The tight end on the left side of the line makes contact with Tryon-Shoyinka, but after that brief initial stalemate, Tryon-Shoyinka grabs him with both hands and throws him to the ground with disgust the same way a nine-year old will do on her birthday to express disappointment with a gift from her uncle (who posts here and won’t be named, in order to protect his anonymity and his feelings). Tryon-Shoyinka then crashes down on the ballcarrier and holds on as the posse arrives.

The Buffs’ ballcarrier didn’t exactly run to the hole (which was outside and to the left), instead choosing to slam himself into the middle of the Husky defensive line in a scene that played itself out over and over on Saturday. This decision is questionable, given that Levi Onwuzurike and the other defensive tackle (can’t tell who) have held the line. At the end of the play, you’ll note Ben Burr-Kirven hits the star button and unleashes his flying kamikaze Ginsu attack.

2nd and 9:

The film study crew isn’t exactly sure what to call this play. Everything about it says pass, yet no matter how many times we watch, we fail to see Jake Browning make the throw to Sean McGrew. It’s almost as if there’s some sort of secret handoff that turns this pass play into a run.


A true draw play, something that’s been so scarce on Montlake the last several years that one might think it was outlawed. Colorado obviously wasn’t expecting it, and the trickeration allows McGrew to pick up an easy 15 yards.

The offensive line is in pure pocket protection mode at the snap. After holding that for a beat, Jaxson Kirkland (RG #51) releases down the field to block. Joining him is tight end Drew Sample (#88), who loops back up the middle of the pocket to the middle linebackers. Kirkland makes a fine block, but Sample stops his feet right before contact. He shields the inside linebacker, but a little better technique would’ve easily removed the defender from the play and left McGrew with a one-on-one opportunity to something a lot bigger on this play. But it’d be greedy to complain.

Nice initial cut by McGrew at the line, and good acceleration to fit the crease.

1st and 10:

It would be an exaggeration to say that the Washington defensive front spent the game living in Colorado’s backfield, but this arguably was their most consistent game in resetting the line of scrimmage backward. The BYU game was the high water mark for tackles for negative yardage with eight, but five of those came from members of the secondary. The Huskies had five TFLs on Saturday, and they all came from the front four. That’s a good thing.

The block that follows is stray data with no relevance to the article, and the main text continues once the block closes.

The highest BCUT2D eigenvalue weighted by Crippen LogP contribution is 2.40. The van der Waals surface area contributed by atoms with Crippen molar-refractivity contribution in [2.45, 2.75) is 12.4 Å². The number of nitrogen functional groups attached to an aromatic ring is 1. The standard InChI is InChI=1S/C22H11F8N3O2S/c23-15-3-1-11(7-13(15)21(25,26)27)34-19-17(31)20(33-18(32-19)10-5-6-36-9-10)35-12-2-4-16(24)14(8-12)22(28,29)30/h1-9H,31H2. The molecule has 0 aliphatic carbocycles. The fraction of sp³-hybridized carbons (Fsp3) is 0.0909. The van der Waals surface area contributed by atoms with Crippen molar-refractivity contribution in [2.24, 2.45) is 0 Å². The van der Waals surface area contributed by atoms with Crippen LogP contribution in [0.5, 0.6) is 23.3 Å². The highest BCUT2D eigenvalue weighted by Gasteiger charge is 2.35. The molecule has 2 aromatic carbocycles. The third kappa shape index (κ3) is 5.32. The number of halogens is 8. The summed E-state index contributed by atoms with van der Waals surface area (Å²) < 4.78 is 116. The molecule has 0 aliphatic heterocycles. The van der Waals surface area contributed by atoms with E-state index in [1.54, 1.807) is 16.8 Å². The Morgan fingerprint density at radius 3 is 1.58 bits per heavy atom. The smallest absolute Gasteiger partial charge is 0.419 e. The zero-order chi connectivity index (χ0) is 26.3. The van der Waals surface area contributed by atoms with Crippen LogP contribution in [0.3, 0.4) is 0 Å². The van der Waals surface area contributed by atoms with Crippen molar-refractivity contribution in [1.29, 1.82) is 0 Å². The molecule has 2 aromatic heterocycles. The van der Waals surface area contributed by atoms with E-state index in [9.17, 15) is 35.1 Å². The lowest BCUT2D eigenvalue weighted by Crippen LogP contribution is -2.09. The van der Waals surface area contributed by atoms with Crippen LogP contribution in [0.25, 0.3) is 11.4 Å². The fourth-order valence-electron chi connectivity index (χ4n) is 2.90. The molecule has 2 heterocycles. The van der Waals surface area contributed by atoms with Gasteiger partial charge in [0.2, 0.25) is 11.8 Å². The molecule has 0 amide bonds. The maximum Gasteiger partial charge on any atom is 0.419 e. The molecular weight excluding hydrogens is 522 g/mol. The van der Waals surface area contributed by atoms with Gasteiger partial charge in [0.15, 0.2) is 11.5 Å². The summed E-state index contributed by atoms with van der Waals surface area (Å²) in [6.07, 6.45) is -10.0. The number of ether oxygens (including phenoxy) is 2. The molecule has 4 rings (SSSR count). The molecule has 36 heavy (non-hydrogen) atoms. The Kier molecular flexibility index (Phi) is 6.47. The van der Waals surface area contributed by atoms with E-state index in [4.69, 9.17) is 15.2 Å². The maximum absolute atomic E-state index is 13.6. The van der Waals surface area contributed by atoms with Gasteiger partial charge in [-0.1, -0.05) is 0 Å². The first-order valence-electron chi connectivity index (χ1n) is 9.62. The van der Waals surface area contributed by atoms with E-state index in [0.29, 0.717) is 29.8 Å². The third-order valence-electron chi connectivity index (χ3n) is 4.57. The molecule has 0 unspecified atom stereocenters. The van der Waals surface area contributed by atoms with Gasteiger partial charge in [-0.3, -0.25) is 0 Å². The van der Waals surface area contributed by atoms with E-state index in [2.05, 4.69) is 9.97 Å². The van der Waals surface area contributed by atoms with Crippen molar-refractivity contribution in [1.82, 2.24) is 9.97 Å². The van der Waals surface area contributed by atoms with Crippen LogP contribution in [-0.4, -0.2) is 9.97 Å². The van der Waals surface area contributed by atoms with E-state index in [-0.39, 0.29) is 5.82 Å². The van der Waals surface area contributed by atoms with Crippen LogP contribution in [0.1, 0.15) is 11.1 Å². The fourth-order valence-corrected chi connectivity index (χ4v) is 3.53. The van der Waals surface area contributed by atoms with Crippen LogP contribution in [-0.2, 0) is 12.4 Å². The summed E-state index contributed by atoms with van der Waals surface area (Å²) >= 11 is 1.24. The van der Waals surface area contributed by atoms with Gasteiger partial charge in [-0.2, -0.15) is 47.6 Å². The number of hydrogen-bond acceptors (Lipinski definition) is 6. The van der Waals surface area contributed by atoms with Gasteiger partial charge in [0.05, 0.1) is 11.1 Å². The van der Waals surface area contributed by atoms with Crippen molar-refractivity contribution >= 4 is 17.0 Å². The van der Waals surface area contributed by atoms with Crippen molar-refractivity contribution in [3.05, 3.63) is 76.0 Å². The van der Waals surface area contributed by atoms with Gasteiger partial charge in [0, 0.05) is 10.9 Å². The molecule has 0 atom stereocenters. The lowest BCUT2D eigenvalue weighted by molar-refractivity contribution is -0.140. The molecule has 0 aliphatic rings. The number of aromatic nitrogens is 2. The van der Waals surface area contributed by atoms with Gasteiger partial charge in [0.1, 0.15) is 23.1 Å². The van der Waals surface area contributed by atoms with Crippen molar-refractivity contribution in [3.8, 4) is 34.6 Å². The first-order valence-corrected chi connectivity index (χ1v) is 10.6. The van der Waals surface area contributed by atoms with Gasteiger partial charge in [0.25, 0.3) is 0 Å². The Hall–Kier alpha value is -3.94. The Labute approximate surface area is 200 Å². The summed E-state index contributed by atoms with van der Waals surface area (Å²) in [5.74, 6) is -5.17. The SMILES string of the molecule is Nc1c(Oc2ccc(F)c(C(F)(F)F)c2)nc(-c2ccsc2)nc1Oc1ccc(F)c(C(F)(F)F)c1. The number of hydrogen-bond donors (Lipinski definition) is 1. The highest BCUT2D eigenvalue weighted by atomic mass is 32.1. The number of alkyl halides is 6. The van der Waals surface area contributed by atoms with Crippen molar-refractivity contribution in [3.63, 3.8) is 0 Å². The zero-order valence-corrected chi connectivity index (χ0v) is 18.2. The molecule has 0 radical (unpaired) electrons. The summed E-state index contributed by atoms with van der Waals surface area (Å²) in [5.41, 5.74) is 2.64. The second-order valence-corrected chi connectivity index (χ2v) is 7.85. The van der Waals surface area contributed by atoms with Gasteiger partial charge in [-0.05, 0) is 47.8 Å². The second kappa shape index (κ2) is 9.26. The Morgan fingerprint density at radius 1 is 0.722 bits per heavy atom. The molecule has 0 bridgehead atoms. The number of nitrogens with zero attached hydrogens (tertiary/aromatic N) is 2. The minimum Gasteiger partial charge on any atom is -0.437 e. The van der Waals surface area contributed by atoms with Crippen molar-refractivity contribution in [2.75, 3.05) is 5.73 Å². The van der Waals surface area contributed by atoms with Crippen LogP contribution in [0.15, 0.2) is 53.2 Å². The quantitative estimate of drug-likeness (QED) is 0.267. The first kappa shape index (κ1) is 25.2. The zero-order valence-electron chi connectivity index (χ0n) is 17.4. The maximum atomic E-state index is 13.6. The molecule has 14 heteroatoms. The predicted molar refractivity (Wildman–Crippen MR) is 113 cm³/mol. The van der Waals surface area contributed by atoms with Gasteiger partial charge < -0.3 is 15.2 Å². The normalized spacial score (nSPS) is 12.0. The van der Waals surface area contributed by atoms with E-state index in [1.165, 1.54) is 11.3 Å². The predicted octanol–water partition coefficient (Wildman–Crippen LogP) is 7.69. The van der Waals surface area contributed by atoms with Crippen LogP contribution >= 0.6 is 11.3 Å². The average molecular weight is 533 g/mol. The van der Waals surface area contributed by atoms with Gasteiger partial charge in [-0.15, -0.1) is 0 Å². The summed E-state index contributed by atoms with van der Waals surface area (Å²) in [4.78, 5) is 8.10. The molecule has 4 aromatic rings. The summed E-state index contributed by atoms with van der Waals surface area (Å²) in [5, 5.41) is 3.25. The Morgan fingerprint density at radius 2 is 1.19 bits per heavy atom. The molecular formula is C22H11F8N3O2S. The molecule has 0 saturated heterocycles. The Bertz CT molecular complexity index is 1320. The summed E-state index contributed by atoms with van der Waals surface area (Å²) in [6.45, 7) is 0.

(Sidenote: That’s Jaylen Johnson (#92) playing defensive tackle. As everyone will remember, he was suspended for the first half of this game due to a targeting call against Oregon. After taking pretty much every snap this season as the Huskies’ field side outside linebacker, he came back in the defensive tackle spot that he’d played his first three years at Washington.)

Even though certain posters (coughRhaegocough) will tell anyone who listens that the future of football fitness is functional training, Greg Gaines (DL #99) shows the importance of the good ol’ bench press on this play. Both he and Johnson are two-gapping on this play, meaning they are responsible for anything coming through the gaps on either side of them, and as such, are schematically prevented from being up-the-field players unless they can do so by simply bulldozing their blocker backward (as opposed to a one-gap tackle, who as the name implies, has responsibility for only one gap, and can afford to penetrate upfield and make plays). A two-gapping tackle needs to keep the blocker away from him by keeping his arms straight so he can throw the blocker off and move to either side. This is a pretty impressive show of strength by Gaines here, and he still has enough left to fight off his blocker and make first contact with the ball carrier while a whole host of Huskies swarm in.

1st and 10:

Colorado gave a lot of read/option looks from the quarterback and running back in the first half, but handed off virtually every time no matter the look the defense gave. That changed early in the second half, as Steven Montez kept the ball and picked up decent yardage a couple of times in the first Buff drive of the third quarter.